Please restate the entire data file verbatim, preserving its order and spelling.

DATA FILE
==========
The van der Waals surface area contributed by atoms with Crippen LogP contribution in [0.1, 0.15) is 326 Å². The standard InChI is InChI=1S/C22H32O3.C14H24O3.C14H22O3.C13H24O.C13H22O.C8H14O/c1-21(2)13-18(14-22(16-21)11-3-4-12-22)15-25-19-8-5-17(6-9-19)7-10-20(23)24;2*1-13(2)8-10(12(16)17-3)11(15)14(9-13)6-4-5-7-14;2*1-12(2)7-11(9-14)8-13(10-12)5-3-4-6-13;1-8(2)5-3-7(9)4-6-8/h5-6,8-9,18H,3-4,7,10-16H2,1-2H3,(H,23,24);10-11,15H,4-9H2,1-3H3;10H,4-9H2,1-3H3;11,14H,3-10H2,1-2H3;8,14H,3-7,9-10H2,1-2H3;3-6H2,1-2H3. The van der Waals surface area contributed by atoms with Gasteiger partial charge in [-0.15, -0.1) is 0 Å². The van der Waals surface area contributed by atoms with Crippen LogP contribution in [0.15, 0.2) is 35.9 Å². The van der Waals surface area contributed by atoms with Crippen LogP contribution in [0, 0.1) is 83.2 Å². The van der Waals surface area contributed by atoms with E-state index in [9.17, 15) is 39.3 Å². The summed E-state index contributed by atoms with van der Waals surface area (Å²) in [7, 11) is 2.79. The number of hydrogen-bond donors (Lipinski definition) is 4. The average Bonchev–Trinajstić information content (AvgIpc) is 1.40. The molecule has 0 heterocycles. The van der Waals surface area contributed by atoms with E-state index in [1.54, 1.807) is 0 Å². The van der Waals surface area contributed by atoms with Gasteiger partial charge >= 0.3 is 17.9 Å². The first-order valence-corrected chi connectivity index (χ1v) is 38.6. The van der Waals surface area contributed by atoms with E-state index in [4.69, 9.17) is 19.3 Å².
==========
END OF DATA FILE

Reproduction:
The van der Waals surface area contributed by atoms with Crippen LogP contribution in [0.1, 0.15) is 326 Å². The standard InChI is InChI=1S/C22H32O3.C14H24O3.C14H22O3.C13H24O.C13H22O.C8H14O/c1-21(2)13-18(14-22(16-21)11-3-4-12-22)15-25-19-8-5-17(6-9-19)7-10-20(23)24;2*1-13(2)8-10(12(16)17-3)11(15)14(9-13)6-4-5-7-14;2*1-12(2)7-11(9-14)8-13(10-12)5-3-4-6-13;1-8(2)5-3-7(9)4-6-8/h5-6,8-9,18H,3-4,7,10-16H2,1-2H3,(H,23,24);10-11,15H,4-9H2,1-3H3;10H,4-9H2,1-3H3;11,14H,3-10H2,1-2H3;8,14H,3-7,9-10H2,1-2H3;3-6H2,1-2H3. The van der Waals surface area contributed by atoms with Gasteiger partial charge in [-0.15, -0.1) is 0 Å². The van der Waals surface area contributed by atoms with Crippen LogP contribution in [0.15, 0.2) is 35.9 Å². The van der Waals surface area contributed by atoms with Crippen LogP contribution in [0, 0.1) is 83.2 Å². The van der Waals surface area contributed by atoms with E-state index in [9.17, 15) is 39.3 Å². The summed E-state index contributed by atoms with van der Waals surface area (Å²) in [7, 11) is 2.79. The number of hydrogen-bond donors (Lipinski definition) is 4. The average Bonchev–Trinajstić information content (AvgIpc) is 1.40. The molecule has 0 heterocycles. The van der Waals surface area contributed by atoms with E-state index in [1.54, 1.807) is 0 Å². The van der Waals surface area contributed by atoms with Gasteiger partial charge >= 0.3 is 17.9 Å². The first-order valence-corrected chi connectivity index (χ1v) is 38.6. The van der Waals surface area contributed by atoms with E-state index in [4.69, 9.17) is 19.3 Å².